Cheers erupted during a recent vaccination clinic hosted by Olalla Center and Lincoln County Public Health. One by one the employees of Newport Super Oscars trickled in to receive their COVID-19 vaccinations. Co-owners Yuliana Tafoya and Servando Rivas (daughter and father) knew this act could prevent their workers from suffering the same fate as many of their loved ones.
“I can’t speak for anyone else, but we lost family members to COVID-19,” Rivas said. “I lost my dad, and Yuliana has lost three of her uncles. We did not want to lose any more people. We needed to take care of those close to us, and that includes our employees.”
Rivas and Tafoya are not alone. According to U.S Centers for Disease Control, Hispanics accounted for 19 percent of the U.S. population but nearly 41 percent of COVID-19 deaths in 2020. The owners understood and faced down several barriers to shepherd their workers to the clinic. Hesitancy, language, misinformation, transportation, and schedules were just a few hurdles.
“We have been trying to get our employees vaccinated since this whole thing started, but there were many obstacles,” Tafoya said. First, they were all very nervous about getting vaccinated. So, my dad and I decided to set the example and got vaccinated first. Our employees then saw that we did really well and started to dismiss all the false information.
“Then, there was the issue with getting themselves scheduled since they don’t speak English and do not know how to navigate the Internet. I was so excited to get a call from the Olalla Center asking if our employees wanted to get vaccinated. I made many calls and tried to work with everyone’s schedules, but it was getting impossible. So, we decided to go ahead and close the restaurant. We were not sure how each of them would react to the vaccine, so I drove those who did not have transportation and gave them the rest of the night off.”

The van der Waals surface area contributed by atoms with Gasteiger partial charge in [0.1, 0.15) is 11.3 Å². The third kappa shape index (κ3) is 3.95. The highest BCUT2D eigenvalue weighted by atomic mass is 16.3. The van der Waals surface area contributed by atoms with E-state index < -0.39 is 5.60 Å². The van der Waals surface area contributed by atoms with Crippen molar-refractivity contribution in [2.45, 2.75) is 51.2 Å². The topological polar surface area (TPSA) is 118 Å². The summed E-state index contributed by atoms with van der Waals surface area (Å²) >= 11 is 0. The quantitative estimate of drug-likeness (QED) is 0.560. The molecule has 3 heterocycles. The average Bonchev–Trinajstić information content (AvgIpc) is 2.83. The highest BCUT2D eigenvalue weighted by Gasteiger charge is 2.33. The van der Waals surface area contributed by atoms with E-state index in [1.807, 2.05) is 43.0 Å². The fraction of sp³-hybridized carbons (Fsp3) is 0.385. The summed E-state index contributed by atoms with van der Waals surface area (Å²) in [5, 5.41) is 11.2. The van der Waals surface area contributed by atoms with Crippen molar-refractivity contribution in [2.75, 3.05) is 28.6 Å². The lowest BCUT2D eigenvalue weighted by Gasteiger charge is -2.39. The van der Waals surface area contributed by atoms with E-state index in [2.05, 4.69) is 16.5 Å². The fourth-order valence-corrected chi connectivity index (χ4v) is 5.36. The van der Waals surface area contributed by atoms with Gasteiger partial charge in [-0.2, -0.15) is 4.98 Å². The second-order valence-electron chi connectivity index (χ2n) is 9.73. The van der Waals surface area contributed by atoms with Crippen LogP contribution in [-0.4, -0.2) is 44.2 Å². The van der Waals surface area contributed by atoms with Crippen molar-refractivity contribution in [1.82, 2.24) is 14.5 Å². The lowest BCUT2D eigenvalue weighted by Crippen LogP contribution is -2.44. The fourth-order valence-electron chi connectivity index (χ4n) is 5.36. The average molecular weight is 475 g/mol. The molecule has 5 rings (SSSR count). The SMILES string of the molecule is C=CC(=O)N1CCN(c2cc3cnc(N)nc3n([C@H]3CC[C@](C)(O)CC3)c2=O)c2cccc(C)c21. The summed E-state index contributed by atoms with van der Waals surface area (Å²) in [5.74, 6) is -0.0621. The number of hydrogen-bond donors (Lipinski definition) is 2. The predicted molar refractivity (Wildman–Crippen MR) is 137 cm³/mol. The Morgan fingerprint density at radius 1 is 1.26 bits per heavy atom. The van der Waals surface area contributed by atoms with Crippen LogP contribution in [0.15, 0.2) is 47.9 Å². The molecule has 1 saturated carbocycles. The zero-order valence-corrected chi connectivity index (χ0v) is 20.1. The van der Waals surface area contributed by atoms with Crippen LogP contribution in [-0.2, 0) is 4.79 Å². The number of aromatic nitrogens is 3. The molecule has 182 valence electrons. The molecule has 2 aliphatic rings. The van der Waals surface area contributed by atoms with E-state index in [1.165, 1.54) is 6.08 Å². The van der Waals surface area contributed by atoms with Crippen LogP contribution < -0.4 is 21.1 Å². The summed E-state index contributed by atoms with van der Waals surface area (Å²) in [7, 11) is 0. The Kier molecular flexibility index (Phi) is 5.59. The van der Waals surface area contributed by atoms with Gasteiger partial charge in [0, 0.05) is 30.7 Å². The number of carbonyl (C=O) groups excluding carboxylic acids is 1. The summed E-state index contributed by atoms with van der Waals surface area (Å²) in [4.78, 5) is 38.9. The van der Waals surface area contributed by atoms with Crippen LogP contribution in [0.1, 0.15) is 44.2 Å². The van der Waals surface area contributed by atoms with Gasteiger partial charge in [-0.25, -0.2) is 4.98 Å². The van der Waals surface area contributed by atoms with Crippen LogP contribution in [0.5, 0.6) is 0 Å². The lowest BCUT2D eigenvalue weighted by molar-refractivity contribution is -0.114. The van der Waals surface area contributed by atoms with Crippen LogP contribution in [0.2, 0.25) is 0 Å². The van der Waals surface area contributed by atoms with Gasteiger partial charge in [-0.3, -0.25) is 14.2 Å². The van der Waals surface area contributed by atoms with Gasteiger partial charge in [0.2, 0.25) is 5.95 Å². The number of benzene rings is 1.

In honor of Super Oscars’ example, Olalla Center challenges other business owners and managers to care for their employees as they have cared for the community throughout the pandemic. Encourage essential, agricultural, food processing and other workers and family to attend the June 4 Pfizer vaccination event at La Juquilita Mexican grocery store on Highway 101 in Newport from 4 to 8 p.m., and each person vaccinated will receive a $25 grocery voucher to La Juquilita. Spanish and Mam interpretation, a community atmosphere, live music, education, and goody bags will be provided.
To reserve a spot, call Alex Llumiquinga at 541-819-0436 or Martha Varo at 541-283-5876. Olalla Center is partnering with Lincoln County Public Health, Juntos en Colaboracion, Oregon Health Authority, and Oregon State University for this event.
Olalla Center is a 503c non-profit organization. For more information, contact Kendall Cable, Olalla Center community health and outreach director, at 541-283-6081 or email@example.com.